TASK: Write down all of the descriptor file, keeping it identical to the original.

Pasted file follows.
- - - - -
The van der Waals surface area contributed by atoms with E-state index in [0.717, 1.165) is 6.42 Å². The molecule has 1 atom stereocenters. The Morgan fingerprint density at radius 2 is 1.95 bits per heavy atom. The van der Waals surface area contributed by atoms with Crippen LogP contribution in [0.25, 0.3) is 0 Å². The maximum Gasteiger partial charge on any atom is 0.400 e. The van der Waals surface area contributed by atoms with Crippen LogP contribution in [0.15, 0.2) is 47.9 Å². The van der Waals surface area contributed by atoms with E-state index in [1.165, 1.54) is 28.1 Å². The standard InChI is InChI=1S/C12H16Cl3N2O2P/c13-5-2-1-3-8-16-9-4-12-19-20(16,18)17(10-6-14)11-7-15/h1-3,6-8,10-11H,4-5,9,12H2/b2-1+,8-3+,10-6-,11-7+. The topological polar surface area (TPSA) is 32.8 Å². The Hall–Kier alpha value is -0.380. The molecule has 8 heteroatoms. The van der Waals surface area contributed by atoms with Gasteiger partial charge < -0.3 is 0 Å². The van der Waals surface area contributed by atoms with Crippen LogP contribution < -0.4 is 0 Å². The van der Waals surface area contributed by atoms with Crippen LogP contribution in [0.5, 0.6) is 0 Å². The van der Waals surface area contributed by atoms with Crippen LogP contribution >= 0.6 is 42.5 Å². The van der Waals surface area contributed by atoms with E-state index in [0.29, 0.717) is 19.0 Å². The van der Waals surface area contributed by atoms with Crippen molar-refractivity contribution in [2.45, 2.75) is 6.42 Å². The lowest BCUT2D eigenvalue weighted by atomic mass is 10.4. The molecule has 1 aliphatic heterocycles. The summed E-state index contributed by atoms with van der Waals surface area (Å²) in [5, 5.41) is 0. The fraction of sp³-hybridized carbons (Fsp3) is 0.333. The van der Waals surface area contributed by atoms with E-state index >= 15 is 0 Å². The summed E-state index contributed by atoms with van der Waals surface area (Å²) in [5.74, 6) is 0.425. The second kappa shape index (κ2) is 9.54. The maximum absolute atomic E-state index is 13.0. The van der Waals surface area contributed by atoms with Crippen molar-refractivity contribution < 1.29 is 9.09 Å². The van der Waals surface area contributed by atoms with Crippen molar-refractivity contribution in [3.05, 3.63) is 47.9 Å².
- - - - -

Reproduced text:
The van der Waals surface area contributed by atoms with E-state index in [0.717, 1.165) is 6.42 Å². The molecule has 1 atom stereocenters. The Morgan fingerprint density at radius 2 is 1.95 bits per heavy atom. The van der Waals surface area contributed by atoms with Crippen LogP contribution in [0.25, 0.3) is 0 Å². The maximum Gasteiger partial charge on any atom is 0.400 e. The van der Waals surface area contributed by atoms with Crippen LogP contribution in [0.15, 0.2) is 47.9 Å². The van der Waals surface area contributed by atoms with E-state index in [1.165, 1.54) is 28.1 Å². The standard InChI is InChI=1S/C12H16Cl3N2O2P/c13-5-2-1-3-8-16-9-4-12-19-20(16,18)17(10-6-14)11-7-15/h1-3,6-8,10-11H,4-5,9,12H2/b2-1+,8-3+,10-6-,11-7+. The topological polar surface area (TPSA) is 32.8 Å². The Hall–Kier alpha value is -0.380. The molecule has 8 heteroatoms. The van der Waals surface area contributed by atoms with Gasteiger partial charge < -0.3 is 0 Å². The van der Waals surface area contributed by atoms with Crippen LogP contribution < -0.4 is 0 Å². The van der Waals surface area contributed by atoms with Crippen LogP contribution in [0.5, 0.6) is 0 Å². The van der Waals surface area contributed by atoms with Crippen LogP contribution >= 0.6 is 42.5 Å². The van der Waals surface area contributed by atoms with E-state index in [0.29, 0.717) is 19.0 Å². The van der Waals surface area contributed by atoms with Crippen molar-refractivity contribution in [2.45, 2.75) is 6.42 Å². The lowest BCUT2D eigenvalue weighted by atomic mass is 10.4. The molecule has 1 aliphatic heterocycles. The summed E-state index contributed by atoms with van der Waals surface area (Å²) in [5, 5.41) is 0. The fraction of sp³-hybridized carbons (Fsp3) is 0.333. The van der Waals surface area contributed by atoms with E-state index >= 15 is 0 Å². The summed E-state index contributed by atoms with van der Waals surface area (Å²) in [5.74, 6) is 0.425. The second kappa shape index (κ2) is 9.54. The maximum absolute atomic E-state index is 13.0. The van der Waals surface area contributed by atoms with Crippen molar-refractivity contribution < 1.29 is 9.09 Å². The van der Waals surface area contributed by atoms with Crippen molar-refractivity contribution in [3.05, 3.63) is 47.9 Å².